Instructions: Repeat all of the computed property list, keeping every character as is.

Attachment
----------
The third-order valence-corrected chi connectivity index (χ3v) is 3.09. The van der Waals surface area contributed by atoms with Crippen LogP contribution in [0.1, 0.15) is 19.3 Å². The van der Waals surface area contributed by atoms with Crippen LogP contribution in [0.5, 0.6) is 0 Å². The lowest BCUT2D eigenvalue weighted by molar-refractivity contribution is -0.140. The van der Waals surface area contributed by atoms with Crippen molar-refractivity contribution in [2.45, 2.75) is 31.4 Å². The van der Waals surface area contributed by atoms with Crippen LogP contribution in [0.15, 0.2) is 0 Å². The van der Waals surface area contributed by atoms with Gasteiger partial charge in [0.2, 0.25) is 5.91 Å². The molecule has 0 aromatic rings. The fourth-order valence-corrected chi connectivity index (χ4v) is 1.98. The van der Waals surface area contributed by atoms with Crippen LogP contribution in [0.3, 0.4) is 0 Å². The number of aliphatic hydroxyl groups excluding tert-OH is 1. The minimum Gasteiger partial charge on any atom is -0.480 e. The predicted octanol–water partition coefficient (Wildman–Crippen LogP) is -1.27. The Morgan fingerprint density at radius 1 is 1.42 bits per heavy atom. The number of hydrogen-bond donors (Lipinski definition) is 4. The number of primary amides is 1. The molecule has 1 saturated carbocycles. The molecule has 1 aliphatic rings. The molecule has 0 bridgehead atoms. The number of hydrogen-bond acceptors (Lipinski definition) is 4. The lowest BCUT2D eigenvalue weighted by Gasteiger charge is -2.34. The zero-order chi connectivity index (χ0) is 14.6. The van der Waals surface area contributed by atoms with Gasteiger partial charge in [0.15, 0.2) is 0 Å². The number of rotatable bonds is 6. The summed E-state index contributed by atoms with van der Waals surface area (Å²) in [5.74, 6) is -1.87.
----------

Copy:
The third-order valence-corrected chi connectivity index (χ3v) is 3.09. The van der Waals surface area contributed by atoms with Crippen LogP contribution in [0.1, 0.15) is 19.3 Å². The van der Waals surface area contributed by atoms with Crippen LogP contribution in [0.5, 0.6) is 0 Å². The lowest BCUT2D eigenvalue weighted by molar-refractivity contribution is -0.140. The van der Waals surface area contributed by atoms with Crippen molar-refractivity contribution in [2.45, 2.75) is 31.4 Å². The van der Waals surface area contributed by atoms with Crippen LogP contribution in [0.15, 0.2) is 0 Å². The van der Waals surface area contributed by atoms with Gasteiger partial charge in [0.2, 0.25) is 5.91 Å². The molecule has 0 aromatic rings. The fourth-order valence-corrected chi connectivity index (χ4v) is 1.98. The van der Waals surface area contributed by atoms with Crippen LogP contribution in [0.3, 0.4) is 0 Å². The number of aliphatic hydroxyl groups excluding tert-OH is 1. The minimum Gasteiger partial charge on any atom is -0.480 e. The predicted octanol–water partition coefficient (Wildman–Crippen LogP) is -1.27. The Morgan fingerprint density at radius 1 is 1.42 bits per heavy atom. The number of hydrogen-bond donors (Lipinski definition) is 4. The number of primary amides is 1. The molecule has 1 saturated carbocycles. The molecule has 1 aliphatic rings. The molecule has 0 bridgehead atoms. The number of hydrogen-bond acceptors (Lipinski definition) is 4. The lowest BCUT2D eigenvalue weighted by Gasteiger charge is -2.34. The zero-order chi connectivity index (χ0) is 14.6. The van der Waals surface area contributed by atoms with Gasteiger partial charge in [0.15, 0.2) is 0 Å². The number of rotatable bonds is 6. The summed E-state index contributed by atoms with van der Waals surface area (Å²) in [5.74, 6) is -1.87.